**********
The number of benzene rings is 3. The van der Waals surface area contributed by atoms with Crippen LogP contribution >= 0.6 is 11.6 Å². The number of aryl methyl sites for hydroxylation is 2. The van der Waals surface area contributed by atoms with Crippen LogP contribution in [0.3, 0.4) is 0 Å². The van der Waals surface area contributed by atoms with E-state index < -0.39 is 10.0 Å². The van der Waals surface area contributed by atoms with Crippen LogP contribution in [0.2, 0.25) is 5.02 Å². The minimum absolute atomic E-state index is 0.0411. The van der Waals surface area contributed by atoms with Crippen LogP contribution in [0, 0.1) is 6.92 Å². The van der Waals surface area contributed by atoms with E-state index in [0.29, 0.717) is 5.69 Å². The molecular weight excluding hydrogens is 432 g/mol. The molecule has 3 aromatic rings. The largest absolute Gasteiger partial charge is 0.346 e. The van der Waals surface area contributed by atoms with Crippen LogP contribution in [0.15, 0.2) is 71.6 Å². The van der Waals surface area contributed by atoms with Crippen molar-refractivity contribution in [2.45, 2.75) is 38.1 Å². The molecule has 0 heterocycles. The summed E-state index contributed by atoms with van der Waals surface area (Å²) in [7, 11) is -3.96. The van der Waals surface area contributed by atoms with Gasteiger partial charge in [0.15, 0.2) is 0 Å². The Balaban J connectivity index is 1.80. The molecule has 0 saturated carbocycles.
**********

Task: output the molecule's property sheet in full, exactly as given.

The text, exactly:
The number of benzene rings is 3. The van der Waals surface area contributed by atoms with Crippen LogP contribution >= 0.6 is 11.6 Å². The number of aryl methyl sites for hydroxylation is 2. The van der Waals surface area contributed by atoms with Crippen LogP contribution in [0.3, 0.4) is 0 Å². The van der Waals surface area contributed by atoms with E-state index < -0.39 is 10.0 Å². The van der Waals surface area contributed by atoms with Crippen LogP contribution in [0.2, 0.25) is 5.02 Å². The minimum absolute atomic E-state index is 0.0411. The van der Waals surface area contributed by atoms with Crippen LogP contribution in [0, 0.1) is 6.92 Å². The van der Waals surface area contributed by atoms with E-state index in [0.29, 0.717) is 5.69 Å². The molecular weight excluding hydrogens is 432 g/mol. The molecule has 3 aromatic rings. The largest absolute Gasteiger partial charge is 0.346 e. The van der Waals surface area contributed by atoms with Crippen LogP contribution in [0.15, 0.2) is 71.6 Å². The van der Waals surface area contributed by atoms with Crippen molar-refractivity contribution in [2.45, 2.75) is 38.1 Å². The molecule has 0 heterocycles. The summed E-state index contributed by atoms with van der Waals surface area (Å²) in [7, 11) is -3.96. The van der Waals surface area contributed by atoms with Gasteiger partial charge in [0.15, 0.2) is 0 Å². The Balaban J connectivity index is 1.80. The molecule has 0 saturated carbocycles.